(CN) - The federal judge who barred the military from enforcing its 17-year ban on openly gay troops has rejected the government's effort to halt her order pending appeal, citing the "public interest of safeguarding fundamental constitutional rights."
U.S. District Judge Virginia Phillips on Monday refused to stay her Oct. 12 order while the government works on repealing the Don't Ask Don't Tell Act through Congress.
The Clinton-era law requires the discharge of service members who are openly gay or lesbian.
In their application for a stay, Justice Department lawyers argued that Phillips' injunction "would undermine the credibility and validity of the entire process that the political branches have undertaken for the orderly repeal" of the policy.
Although President Obama supports overturning the Clinton-era law, he has said he wants it repealed through Congress, not the courts.
In rejecting the stay application, Judge Phillips said the government failed to demonstrate its likelihood of success and has not shown that it would suffer "irreparable injury" unless she blocks her order.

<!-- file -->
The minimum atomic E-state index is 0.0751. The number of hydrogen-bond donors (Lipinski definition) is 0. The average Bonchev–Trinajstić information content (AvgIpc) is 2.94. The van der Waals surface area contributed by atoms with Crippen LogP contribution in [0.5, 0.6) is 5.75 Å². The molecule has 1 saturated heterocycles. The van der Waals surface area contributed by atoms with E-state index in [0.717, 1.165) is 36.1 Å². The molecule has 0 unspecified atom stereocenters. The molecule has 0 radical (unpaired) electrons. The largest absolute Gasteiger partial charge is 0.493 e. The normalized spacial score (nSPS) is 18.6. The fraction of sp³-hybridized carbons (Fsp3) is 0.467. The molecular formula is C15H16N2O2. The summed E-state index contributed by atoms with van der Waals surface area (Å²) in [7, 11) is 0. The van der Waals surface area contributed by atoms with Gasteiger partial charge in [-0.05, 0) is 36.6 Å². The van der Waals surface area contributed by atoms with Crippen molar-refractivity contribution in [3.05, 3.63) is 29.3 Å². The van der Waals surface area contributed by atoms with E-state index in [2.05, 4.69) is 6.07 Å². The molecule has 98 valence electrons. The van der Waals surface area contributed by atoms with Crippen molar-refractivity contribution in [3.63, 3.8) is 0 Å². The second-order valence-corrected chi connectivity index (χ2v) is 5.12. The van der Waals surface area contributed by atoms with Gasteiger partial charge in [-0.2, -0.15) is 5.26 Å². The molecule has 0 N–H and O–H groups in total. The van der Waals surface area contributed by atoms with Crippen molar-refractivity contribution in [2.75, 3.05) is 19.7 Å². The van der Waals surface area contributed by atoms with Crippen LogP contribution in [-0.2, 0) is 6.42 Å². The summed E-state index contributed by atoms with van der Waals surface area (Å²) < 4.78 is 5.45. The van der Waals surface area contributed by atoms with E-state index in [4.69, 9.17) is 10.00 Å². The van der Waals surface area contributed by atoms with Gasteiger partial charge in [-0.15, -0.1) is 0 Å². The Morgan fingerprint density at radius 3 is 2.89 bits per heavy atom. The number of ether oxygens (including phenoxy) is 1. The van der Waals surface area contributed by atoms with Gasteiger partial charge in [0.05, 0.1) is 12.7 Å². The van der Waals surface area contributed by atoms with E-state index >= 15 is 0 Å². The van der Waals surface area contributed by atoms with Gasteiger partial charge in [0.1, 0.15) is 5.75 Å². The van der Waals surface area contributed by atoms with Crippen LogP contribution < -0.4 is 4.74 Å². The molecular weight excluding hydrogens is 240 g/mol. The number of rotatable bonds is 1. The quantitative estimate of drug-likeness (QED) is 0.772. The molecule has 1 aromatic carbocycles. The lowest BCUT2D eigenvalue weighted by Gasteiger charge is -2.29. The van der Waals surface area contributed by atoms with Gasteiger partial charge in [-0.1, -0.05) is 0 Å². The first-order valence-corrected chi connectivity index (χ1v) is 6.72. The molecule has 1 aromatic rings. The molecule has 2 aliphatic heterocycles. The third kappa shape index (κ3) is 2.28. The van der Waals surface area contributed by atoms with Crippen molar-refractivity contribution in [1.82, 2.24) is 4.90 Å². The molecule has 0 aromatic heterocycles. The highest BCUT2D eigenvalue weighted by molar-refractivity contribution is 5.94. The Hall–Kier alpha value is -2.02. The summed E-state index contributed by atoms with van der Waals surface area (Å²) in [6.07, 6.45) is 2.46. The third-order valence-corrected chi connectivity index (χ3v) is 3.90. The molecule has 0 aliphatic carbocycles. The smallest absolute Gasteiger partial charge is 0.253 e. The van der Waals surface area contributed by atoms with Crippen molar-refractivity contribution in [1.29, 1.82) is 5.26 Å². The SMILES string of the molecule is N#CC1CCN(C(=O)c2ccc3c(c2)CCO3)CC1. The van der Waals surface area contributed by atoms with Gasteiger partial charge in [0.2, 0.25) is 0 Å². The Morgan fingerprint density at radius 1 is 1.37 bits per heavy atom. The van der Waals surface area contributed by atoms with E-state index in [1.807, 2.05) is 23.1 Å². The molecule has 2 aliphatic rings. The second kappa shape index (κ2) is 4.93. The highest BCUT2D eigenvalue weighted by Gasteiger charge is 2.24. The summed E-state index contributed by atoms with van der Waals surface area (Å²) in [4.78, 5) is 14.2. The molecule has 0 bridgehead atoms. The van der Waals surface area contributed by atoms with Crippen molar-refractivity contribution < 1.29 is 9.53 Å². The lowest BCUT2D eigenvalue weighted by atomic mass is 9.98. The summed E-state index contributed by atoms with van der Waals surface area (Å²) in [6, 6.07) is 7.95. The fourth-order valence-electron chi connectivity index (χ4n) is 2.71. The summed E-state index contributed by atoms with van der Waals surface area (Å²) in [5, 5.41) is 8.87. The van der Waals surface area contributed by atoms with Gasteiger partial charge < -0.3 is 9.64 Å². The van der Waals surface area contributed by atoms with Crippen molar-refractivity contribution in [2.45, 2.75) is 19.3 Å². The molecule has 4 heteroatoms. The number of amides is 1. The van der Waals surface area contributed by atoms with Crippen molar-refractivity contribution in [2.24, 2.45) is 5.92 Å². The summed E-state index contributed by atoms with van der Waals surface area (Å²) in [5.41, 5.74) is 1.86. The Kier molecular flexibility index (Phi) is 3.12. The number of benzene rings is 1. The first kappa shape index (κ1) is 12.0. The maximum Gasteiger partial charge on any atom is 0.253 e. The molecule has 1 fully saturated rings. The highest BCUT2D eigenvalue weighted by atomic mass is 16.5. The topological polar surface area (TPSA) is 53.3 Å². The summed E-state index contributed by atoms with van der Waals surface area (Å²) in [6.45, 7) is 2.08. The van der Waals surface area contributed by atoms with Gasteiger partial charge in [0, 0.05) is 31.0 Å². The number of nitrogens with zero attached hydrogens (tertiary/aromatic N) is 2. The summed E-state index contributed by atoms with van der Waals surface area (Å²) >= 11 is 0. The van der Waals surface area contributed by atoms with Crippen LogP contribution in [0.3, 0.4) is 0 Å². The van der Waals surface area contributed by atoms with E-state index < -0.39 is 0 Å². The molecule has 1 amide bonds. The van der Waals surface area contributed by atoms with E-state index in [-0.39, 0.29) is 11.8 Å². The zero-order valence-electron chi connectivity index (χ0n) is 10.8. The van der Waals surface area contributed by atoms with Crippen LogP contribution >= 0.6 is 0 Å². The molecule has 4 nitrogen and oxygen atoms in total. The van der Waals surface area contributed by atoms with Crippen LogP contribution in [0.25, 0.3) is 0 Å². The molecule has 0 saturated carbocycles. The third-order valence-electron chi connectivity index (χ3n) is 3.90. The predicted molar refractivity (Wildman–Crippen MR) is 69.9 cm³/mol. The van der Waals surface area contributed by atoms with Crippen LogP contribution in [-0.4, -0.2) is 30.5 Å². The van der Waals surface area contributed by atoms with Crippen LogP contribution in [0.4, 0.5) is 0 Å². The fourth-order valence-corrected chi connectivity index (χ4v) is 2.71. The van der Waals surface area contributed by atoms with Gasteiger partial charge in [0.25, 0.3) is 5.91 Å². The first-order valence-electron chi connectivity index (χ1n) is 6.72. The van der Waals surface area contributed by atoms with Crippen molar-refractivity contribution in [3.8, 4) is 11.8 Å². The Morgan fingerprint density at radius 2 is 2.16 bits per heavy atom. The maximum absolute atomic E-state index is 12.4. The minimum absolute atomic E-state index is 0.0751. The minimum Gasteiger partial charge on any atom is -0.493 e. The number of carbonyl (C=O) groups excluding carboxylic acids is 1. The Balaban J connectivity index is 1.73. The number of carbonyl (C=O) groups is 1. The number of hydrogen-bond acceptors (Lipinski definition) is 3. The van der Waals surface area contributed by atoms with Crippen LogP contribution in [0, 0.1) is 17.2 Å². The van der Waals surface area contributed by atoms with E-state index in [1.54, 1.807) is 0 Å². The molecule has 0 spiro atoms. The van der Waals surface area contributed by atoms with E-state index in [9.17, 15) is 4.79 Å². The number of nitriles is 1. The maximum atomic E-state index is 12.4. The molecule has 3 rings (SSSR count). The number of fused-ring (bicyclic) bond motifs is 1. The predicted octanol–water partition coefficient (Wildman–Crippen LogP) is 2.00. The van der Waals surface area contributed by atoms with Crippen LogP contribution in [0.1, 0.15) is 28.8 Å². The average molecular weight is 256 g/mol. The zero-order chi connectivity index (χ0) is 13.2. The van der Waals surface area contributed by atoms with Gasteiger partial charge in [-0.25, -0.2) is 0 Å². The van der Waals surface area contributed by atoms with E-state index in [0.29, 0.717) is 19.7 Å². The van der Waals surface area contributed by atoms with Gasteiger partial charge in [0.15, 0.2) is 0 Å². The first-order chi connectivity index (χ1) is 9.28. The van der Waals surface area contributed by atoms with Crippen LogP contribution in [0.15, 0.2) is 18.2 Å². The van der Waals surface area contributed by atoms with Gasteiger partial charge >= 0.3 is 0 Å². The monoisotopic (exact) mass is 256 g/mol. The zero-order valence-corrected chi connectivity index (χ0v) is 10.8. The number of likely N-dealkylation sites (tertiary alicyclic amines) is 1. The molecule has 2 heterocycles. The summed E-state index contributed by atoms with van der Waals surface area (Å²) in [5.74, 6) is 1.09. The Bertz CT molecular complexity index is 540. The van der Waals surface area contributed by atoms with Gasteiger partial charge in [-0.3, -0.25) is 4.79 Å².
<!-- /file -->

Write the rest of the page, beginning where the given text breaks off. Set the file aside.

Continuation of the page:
"Defendants merely conclude, without explanation, that 'confusion and uncertainty' will result if the injunction remains in place," Phillips wrote.
She echoed her earlier findings that the "Don't Ask, Don't Tell" policy "harms military readiness and unit cohesion, and irreparably injures servicemembers by violating their fundamental rights."
"While defendants' interests in preventing the status quo and enforcing its laws are important, these interests are outweighed by the public interest of safeguarding fundamental constitutional rights."
Her latest ruling means military recruiters can accept gay applicants, at least for now.
Justice Department lawyers are expected to appeal the order to the U.S. Court of Appeals for the 9th Circuit.
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